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Re: Load Balancing

     On Fri, 21 Sep 2007 15:06:39 -0700 "Michael_google gmail_Gersten"
<keybounce@xxxxxxxxx> wrote:
>On 9/21/07, Alexander W. Janssen <alexander.janssen@xxxxxxxxx> wrote:
>> On 9/21/07, Nick Mathewson <nickm@xxxxxxxxxxxxx> wrote:
>> > Short answer: Tor tries to group many streams on a single circuit.  If
>> > we didn't, that would be way too much PK.
>> Means, if the browser opens up 6 instances to grab stuff from a site,
>> Tor consolidates all requests into a single circuit?
>> Makes sense from a performance point of view.
>> > yrs,
>> > Nick Mathewson
>> Alex.
>If you have a web page with 30 sub-fetches (images, style sheets,
>script files, etc), then they will all fetch over a single circuit.

     Unless the circuit becomes "old" or is closed by a server going down,
of course.  Also, there is at least the possibility, however unlikely,
that one or more of the subordinate fetches will take a different circuit
because of some peculiarity in the relationship between the page and the
item on the page, e.g., the page is on a non-tor-related web server and the
item on the page is on a web server "near" a tor server allowing local exits
to that web server.
>It does NOT make sense from a performance point of view. Since
>everything will be encrypted, regardless of which circuit it takes,
>there is no performance impact.

     On modern CPUs, the encryption-decryption workload has to be a minor
factor in the performance of a circuit.  That is why NumCPUs > 1 makes so
little difference.  Performance for most circuits will be limited by the
network performance characteristics of their various servers and the
Internet paths currently connecting them.
>The question of network efficiency is an interesting one. A single
>circuit will be slower than many circuits. However, each new circuit
>will start off slower (TCP takes time to get up to speed). Many
>established circuits will be faster than one established circuit. [1]
>The question of anonymity is more interesting. When I asked on the
>development list, I was told that using a single circuit rather than
>many circuits helped users to remain anonymous. I didn't understand
>the explanation, so I can't repeat it; I trust that the people who
>have studied that more than I have know what they are talking about.
>[1] This is more true statistically than absolutely. If you have many
>circuits, some will be fast, and some slow. Rotating your usage,
>concentrating on those circuits with the smallest queue, will send
>more TCP channels over faster Tor circuits. However, with many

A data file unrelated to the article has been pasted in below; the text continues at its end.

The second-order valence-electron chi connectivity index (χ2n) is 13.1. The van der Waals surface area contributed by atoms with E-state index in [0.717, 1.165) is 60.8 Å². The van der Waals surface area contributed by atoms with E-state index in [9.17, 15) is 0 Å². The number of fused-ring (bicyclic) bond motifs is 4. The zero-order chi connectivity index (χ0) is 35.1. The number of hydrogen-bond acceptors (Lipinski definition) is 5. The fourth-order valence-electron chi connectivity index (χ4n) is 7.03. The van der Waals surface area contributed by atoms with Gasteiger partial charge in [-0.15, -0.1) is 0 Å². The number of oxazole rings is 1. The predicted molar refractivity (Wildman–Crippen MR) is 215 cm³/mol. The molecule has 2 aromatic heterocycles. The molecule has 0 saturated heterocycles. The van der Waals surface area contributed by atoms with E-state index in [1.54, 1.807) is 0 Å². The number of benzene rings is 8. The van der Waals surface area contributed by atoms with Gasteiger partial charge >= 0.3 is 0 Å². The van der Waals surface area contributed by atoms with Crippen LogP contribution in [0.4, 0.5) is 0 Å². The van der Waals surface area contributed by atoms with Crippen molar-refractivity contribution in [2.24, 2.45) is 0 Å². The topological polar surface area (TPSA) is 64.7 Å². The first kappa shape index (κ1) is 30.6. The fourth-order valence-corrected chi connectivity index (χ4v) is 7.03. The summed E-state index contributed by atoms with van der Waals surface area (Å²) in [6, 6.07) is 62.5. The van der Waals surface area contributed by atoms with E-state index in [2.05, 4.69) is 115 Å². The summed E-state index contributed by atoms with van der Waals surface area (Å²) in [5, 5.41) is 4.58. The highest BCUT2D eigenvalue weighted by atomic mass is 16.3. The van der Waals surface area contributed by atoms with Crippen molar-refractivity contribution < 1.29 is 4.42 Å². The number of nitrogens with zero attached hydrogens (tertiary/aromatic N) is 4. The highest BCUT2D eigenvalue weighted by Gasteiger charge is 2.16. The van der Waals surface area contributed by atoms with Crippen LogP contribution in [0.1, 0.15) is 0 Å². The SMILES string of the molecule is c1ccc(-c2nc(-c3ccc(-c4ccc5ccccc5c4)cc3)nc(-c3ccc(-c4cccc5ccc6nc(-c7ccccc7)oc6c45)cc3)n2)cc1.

>circuits, you pretty much guarantee that one will be slow. With a
>single circuit, you have the "all eggs in one basket" case, and you
>may have a very slow connection.
     The above [1] seems correct as far as it goes, but it needs a bit
of tweaking because separate circuits originating in a particular client
are have a chance, and in the case of entry guard usage, a very high
chance, of sharing some tor server interconnections.  Tor servers normally
have no more than one open socket at a time to any other given tor server's
ORPort.  That socket may carry many circuit segments from different circuits
with no way to know, from the point of view of the tor server on either end
of the socket, whether any of those circuit segments originate from the same
client.  Each of those circuit segments may have many tunneled TCP streams
traversing it.
     Now back to those entry guards.  A client using entry guards picks a
few and connects sockets to their ORPorts.  As it builds circuits, all have
one of those entry guards as their first hop.  Therefore *all* circuits go
through one of those few (NumEntryGuards) sockets, and thus *all* tunneled
TCP streams also go through those few entry guards.  The default value of
NumEntryGuards is 3, so in that case, all circuits and all TCP streams
tunneled through them that originate from that user's browser will be split
across no more than three distinct first hops and are thus in competition
with each other for bandwidth to whichever entry guard(s) is(are) in use and
for bandwidth out the other side(s) of that(those) entry guard(s).  This
situation might also occur when UseEntryGuards = 0 because it is also the
same situation occurring whenever more than one tunneled TCP stream takes
a path sharing, at any hop, the same tor server as another tunneled TCP

                                  Scott Bennett, Comm. ASMELG, CFIAG
* Internet:       bennett at cs.niu.edu                              *
* "A well regulated and disciplined militia, is at all times a good  *
* objection to the introduction of that bane of all free governments *
* -- a standing army."                                               *
*    -- Gov. John Hancock, New York Journal, 28 January 1790         *